Rudolf Karl Bultmann was a German theologian of Lutheran background, who was for three decades professor of New Testament studies at the University of Marburg. He defined an almost complete split between history and faith, writing that only the bare fact of Christ crucified was necessary for Christian faith.
Bultmann was born in Wiefelstede, Oldenburg, the son of a Lutheran minister. He got an Abitur from the Altes Gymnasium in Oldenburg. He studied theology at Tübingen. After three terms, Bultmann went to the University of Berlin for two terms and finally at Marburg for two more terms. He received his degree in 1910 from Marburg with a dissertation on the Epistles of St Paul. After submitting a Habilitation two years later, he became a lecturer on the New Testament at Marburg. After brief lectureships at Breslau and Giessen, he returned to Marburg in 1921 as a full professor. He stayed there until his retirement in 1951.
His History of the Synoptic Tradition (1921) is still highly regarded as an essential tool for gospel research, even by scholars who reject his analyses of the conventional rhetorical tropes or narrative units of which the Gospels are assembled, and the historically-oriented principles called "form criticism," of which Bultmann has been the most influential exponent:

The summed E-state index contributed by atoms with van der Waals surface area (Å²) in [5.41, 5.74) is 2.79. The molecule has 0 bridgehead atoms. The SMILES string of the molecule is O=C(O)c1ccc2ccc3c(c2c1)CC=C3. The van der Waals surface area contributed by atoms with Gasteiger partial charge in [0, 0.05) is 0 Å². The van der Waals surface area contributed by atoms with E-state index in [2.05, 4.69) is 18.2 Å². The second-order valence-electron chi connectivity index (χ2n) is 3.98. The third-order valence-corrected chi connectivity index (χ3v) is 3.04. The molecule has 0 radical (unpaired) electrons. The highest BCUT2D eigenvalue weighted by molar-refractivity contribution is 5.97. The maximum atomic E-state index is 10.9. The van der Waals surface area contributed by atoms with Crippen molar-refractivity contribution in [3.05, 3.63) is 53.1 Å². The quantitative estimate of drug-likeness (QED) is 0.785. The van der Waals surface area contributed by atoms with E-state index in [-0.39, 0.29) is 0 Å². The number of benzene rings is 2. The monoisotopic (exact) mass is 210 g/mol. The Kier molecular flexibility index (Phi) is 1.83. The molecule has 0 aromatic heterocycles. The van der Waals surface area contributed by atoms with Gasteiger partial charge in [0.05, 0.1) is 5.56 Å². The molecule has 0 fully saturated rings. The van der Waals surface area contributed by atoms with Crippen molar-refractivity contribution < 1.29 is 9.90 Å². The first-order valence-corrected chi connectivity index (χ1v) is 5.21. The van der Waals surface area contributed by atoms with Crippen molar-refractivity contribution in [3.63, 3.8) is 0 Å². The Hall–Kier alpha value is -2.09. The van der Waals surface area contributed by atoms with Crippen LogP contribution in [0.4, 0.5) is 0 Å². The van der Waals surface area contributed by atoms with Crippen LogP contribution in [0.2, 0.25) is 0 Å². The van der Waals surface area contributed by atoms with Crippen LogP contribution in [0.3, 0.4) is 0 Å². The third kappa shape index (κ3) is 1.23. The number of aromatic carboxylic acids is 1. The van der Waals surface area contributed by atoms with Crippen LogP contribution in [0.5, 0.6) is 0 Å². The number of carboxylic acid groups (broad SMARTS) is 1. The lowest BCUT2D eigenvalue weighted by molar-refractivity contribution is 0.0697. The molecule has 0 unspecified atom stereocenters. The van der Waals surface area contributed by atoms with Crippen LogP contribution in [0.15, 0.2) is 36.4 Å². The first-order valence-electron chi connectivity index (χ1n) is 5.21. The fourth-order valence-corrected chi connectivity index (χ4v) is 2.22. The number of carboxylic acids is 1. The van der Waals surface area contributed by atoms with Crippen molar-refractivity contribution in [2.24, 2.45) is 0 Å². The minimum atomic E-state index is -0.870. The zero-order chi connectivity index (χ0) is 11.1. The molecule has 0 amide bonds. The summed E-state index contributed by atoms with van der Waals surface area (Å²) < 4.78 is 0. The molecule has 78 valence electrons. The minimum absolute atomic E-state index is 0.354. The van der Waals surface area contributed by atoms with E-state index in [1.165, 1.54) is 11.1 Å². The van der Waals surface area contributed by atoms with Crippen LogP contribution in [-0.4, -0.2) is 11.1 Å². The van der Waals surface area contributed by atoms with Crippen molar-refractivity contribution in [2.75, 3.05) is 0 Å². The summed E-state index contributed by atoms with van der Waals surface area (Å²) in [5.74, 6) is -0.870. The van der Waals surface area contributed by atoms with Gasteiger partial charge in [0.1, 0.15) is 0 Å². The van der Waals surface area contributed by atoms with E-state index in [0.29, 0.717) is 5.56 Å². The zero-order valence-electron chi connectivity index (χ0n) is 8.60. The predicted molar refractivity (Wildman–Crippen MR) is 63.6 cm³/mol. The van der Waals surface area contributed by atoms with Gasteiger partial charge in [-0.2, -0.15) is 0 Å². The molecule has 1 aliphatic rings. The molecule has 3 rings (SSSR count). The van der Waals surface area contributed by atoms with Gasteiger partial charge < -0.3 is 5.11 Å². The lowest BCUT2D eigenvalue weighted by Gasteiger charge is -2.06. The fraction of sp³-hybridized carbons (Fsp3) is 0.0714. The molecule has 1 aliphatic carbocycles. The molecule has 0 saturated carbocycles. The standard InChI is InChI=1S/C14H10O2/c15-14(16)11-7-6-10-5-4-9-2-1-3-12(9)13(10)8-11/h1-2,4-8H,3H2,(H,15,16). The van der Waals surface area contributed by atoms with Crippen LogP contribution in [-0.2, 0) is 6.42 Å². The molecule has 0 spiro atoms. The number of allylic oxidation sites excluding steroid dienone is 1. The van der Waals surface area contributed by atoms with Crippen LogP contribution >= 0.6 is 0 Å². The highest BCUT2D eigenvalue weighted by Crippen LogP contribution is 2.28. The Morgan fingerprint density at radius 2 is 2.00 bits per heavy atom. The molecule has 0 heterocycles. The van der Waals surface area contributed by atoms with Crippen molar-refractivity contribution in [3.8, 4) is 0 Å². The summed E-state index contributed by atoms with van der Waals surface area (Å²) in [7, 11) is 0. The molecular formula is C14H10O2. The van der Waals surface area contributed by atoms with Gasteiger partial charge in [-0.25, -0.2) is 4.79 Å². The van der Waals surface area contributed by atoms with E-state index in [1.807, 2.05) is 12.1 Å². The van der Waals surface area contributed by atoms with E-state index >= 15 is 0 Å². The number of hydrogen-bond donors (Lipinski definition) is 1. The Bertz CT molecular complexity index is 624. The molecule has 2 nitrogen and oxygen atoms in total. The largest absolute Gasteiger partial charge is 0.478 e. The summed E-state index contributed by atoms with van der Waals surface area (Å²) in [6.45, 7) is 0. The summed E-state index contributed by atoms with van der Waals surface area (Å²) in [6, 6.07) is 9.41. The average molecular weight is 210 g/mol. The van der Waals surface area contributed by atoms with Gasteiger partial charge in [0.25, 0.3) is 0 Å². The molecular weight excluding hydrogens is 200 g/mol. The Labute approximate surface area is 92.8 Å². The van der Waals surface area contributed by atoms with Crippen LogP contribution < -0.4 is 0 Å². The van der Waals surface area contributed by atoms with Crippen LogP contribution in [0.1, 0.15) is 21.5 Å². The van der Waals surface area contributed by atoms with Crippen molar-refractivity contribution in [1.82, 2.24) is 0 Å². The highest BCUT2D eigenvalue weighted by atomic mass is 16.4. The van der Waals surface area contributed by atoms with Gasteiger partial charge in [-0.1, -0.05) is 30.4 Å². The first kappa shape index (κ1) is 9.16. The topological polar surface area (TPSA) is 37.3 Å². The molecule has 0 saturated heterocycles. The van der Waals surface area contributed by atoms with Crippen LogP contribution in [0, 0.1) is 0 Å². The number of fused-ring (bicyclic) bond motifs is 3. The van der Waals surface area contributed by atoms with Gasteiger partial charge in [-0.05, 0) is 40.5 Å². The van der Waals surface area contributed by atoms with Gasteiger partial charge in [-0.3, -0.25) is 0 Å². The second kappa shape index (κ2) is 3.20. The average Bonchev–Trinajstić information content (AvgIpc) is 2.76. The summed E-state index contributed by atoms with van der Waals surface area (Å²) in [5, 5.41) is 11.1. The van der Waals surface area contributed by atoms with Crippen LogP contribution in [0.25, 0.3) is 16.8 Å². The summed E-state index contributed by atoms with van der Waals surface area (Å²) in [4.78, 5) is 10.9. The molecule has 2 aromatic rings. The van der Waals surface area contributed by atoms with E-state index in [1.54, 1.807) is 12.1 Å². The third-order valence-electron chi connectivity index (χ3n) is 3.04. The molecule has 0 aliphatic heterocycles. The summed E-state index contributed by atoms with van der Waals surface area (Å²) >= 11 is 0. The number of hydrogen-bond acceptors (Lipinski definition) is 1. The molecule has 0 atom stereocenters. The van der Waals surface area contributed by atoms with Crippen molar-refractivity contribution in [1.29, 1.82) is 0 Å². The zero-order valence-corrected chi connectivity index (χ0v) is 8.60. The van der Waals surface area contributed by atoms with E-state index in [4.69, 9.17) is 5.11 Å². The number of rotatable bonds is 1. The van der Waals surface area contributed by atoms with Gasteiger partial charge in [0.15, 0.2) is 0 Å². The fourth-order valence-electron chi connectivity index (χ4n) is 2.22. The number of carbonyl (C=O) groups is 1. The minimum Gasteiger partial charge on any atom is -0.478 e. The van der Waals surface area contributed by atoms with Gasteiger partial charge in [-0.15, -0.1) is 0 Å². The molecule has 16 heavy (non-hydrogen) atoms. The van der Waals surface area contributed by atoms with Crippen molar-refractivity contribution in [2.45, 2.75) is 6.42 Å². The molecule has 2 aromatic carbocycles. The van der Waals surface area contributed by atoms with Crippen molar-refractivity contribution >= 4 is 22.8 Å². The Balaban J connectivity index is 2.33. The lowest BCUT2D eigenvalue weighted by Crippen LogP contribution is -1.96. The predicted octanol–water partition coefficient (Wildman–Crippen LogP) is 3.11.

"The aim of form-criticism is to determine the original form of a piece of narrative, a dominical saying or a parable. In the process we learn to distinguish secondary additions and forms, and these in turn lead to important results for the history of the tradition."
In 1941, he applied form criticism to the Gospel of John, in which he distinguished the presence of a lost Signs Gospel on which John, alone of the evangelists, depended. This monograph, highly controversial at the time, is a milestone in research into the historical Jesus. The same year his lecture New Testament and Mythology: The Problem of Demythologizing the New Testament Message called on interpreters to replace traditional theology with the philosophy of Bultmann's colleague, Martin Heidegger, an endeavor to make accessible to a literate modern audience the reality of Jesus' teachings. Bultmann remained convinced the narratives of the life of Jesus were offering theology in story form. Lessons were taught in the familiar language of myth. They were not to be excluded, but given explanation so they could be understood for today. Bultmann thought faith should become a present day reality. To Bultmann, the people of the world appeared to be always in disappointment and turmoil. Faith must be a determined vital act of will, not a culling and extolling of "ancient proofs."
He carried form-criticism so far as to call the historical value of the gospels into serious question. Some scholars criticized Bultmann and other critics for excessive skepticism regarding the historical reliability of the gospel narratives. The full impact of Bultmann was not felt until the English publication of Kerygma and Mythos (1948).
Bultmann was a student of Hermann Gunkel, Johannes Weiss, and Wilhelm Heitmüller. Ernst Käsemann, Günther Bornkamm, Hannah Arendt and Helmut Koester were among his students.
He was member of the Confessing Church and critical towards National Socialism. He spoke out against the mistreatment of Jews, against nationalistic excesses and against the dismissal of non-Aryan Christian ministers.
Bultmann died on July 30, 1976.